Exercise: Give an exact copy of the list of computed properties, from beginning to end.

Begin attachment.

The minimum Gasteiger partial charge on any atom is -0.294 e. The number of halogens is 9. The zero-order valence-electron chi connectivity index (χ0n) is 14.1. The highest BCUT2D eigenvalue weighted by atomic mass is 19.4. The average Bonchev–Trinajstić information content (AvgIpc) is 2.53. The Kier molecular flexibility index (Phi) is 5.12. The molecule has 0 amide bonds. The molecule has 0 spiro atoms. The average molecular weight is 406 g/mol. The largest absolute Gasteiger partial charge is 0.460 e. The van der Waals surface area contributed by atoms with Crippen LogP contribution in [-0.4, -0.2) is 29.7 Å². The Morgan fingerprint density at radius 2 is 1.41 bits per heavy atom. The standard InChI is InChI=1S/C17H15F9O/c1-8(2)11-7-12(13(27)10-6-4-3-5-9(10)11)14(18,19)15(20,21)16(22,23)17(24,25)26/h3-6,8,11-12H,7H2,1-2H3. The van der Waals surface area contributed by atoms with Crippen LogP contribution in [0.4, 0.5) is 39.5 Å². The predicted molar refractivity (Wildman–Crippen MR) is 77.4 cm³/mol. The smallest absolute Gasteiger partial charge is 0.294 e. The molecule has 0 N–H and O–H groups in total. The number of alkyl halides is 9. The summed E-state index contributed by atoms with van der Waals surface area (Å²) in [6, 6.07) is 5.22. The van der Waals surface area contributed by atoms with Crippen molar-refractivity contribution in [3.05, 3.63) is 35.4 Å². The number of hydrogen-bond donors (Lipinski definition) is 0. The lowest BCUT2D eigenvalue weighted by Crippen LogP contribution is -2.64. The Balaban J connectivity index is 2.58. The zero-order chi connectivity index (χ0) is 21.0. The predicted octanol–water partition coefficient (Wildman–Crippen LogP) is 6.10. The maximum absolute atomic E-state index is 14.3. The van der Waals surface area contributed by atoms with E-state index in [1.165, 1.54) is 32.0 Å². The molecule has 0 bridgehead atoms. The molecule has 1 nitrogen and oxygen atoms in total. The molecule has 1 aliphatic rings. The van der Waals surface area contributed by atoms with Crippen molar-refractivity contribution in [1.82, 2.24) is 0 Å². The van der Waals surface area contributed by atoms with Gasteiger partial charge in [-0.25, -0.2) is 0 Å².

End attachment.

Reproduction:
The minimum Gasteiger partial charge on any atom is -0.294 e. The number of halogens is 9. The zero-order valence-electron chi connectivity index (χ0n) is 14.1. The highest BCUT2D eigenvalue weighted by atomic mass is 19.4. The average Bonchev–Trinajstić information content (AvgIpc) is 2.53. The Kier molecular flexibility index (Phi) is 5.12. The molecule has 0 amide bonds. The molecule has 0 spiro atoms. The average molecular weight is 406 g/mol. The largest absolute Gasteiger partial charge is 0.460 e. The van der Waals surface area contributed by atoms with Crippen LogP contribution in [-0.4, -0.2) is 29.7 Å². The Morgan fingerprint density at radius 2 is 1.41 bits per heavy atom. The standard InChI is InChI=1S/C17H15F9O/c1-8(2)11-7-12(13(27)10-6-4-3-5-9(10)11)14(18,19)15(20,21)16(22,23)17(24,25)26/h3-6,8,11-12H,7H2,1-2H3. The van der Waals surface area contributed by atoms with Crippen LogP contribution in [0.4, 0.5) is 39.5 Å². The predicted molar refractivity (Wildman–Crippen MR) is 77.4 cm³/mol. The smallest absolute Gasteiger partial charge is 0.294 e. The molecule has 0 N–H and O–H groups in total. The number of alkyl halides is 9. The summed E-state index contributed by atoms with van der Waals surface area (Å²) in [6, 6.07) is 5.22. The van der Waals surface area contributed by atoms with Crippen molar-refractivity contribution in [3.05, 3.63) is 35.4 Å². The number of hydrogen-bond donors (Lipinski definition) is 0. The lowest BCUT2D eigenvalue weighted by Crippen LogP contribution is -2.64. The Balaban J connectivity index is 2.58. The zero-order chi connectivity index (χ0) is 21.0. The predicted octanol–water partition coefficient (Wildman–Crippen LogP) is 6.10. The maximum absolute atomic E-state index is 14.3. The van der Waals surface area contributed by atoms with E-state index in [1.165, 1.54) is 32.0 Å². The molecule has 0 bridgehead atoms. The molecule has 1 nitrogen and oxygen atoms in total. The molecule has 1 aliphatic rings. The van der Waals surface area contributed by atoms with Crippen molar-refractivity contribution in [1.82, 2.24) is 0 Å². The van der Waals surface area contributed by atoms with Gasteiger partial charge in [-0.25, -0.2) is 0 Å².